It was something of an Easter miracle that First United Church of Oak Park made it through four of the six weeks of Lent with its flowing outside banners proclaiming an aspiration of “Fasting from Whiteness” before right-wing media spun it up into another national sensation.

We feel nothing but pride and appreciation when a mainline Christian church on Lake Street addresses so directly its inevitable internal struggles with systemic racism. You don’t build that edifice, on that corner, in that last-century Oak Park moment, without a heaping helping of unexamined, unapologetic whiteness.

To its profound credit, First United — the blending of the straightlaced First Presbyterian and First Congregational congregations in 1975 — has always been an overwhelmingly white but consciously activist church. It would be a lengthy list of causes, battles and hospitality offered if you were to enumerate the church’s good works.

It is expressly for that reason that this intentionally liberal institution needed to, and wanted to, examine its white-to-the-core DNA, especially during the season of Lent just past. No criticism here of this next step in its growth toward recognition that liberal whites usually have a wide streak of racism, right there, just under the unblemished veneer.

Putting up the banners, though, was likely a strategic error. An Oak Park liberal declaration that we are eating chocolate but giving up whiteness for Lent just begs for derision and a turn in right-wing media’s cynical, simplistic, skeered-for-kicks barrel of hate.

And in this moment when demented social media connects us instantly through fears, ignorance and reinforcement, it took but a moment for this story to be wretched up from local news to Fox News. The spew of cowardly threats followed in an instant and led the church to pull back first, wisely, its banners and sadly some of its public, in-person Holy Week services.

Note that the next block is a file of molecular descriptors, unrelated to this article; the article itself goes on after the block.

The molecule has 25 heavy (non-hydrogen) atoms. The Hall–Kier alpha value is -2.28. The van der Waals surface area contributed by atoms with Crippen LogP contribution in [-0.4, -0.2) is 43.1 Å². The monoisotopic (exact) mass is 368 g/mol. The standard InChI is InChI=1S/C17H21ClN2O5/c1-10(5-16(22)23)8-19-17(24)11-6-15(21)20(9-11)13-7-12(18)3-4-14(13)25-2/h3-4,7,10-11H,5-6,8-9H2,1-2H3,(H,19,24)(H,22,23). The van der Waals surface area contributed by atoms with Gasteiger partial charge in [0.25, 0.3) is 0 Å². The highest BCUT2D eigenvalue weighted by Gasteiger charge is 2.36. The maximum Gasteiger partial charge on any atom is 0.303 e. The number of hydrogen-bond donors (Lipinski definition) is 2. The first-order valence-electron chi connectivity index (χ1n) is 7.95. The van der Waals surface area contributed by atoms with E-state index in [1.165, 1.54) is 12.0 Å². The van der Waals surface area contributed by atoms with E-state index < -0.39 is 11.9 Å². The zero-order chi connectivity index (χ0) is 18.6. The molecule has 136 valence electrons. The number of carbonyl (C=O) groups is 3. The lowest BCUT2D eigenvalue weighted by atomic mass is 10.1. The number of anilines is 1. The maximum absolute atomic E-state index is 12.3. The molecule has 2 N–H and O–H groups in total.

We report this week on Oak Park Temple quietly opening its synagogue for First United’s Maundy Thursday services and the late decision to throw open the church doors on Easter morning.

Good for those willing to proclaim beliefs rooted in love, willing to put forward their failings and white-limited view of their world. And, yes, as part of that reckoning, good for a congregation to toss out the hymnals filled with only white composers and experience the joy of other glorious voices celebrating their deity.

Truth, though, is that much of the work of anti-racism needs to be internal to a person, to a congregation, to white people talking to white people about the plain truth that our skin-color luck has about run out. That delusional claims of superiority are plain racism. And to recognize that this brutality and inequity is baked into every institution we protect.

Opening that hard, painful work to caricature by haters won’t speed the effort; it only gives reinforcing cause to those who plan to squeeze another moment, another election cycle or news cycle from the sins of our founding, the sins of last week, and of yesterday morning.  

Join the discussion on social media!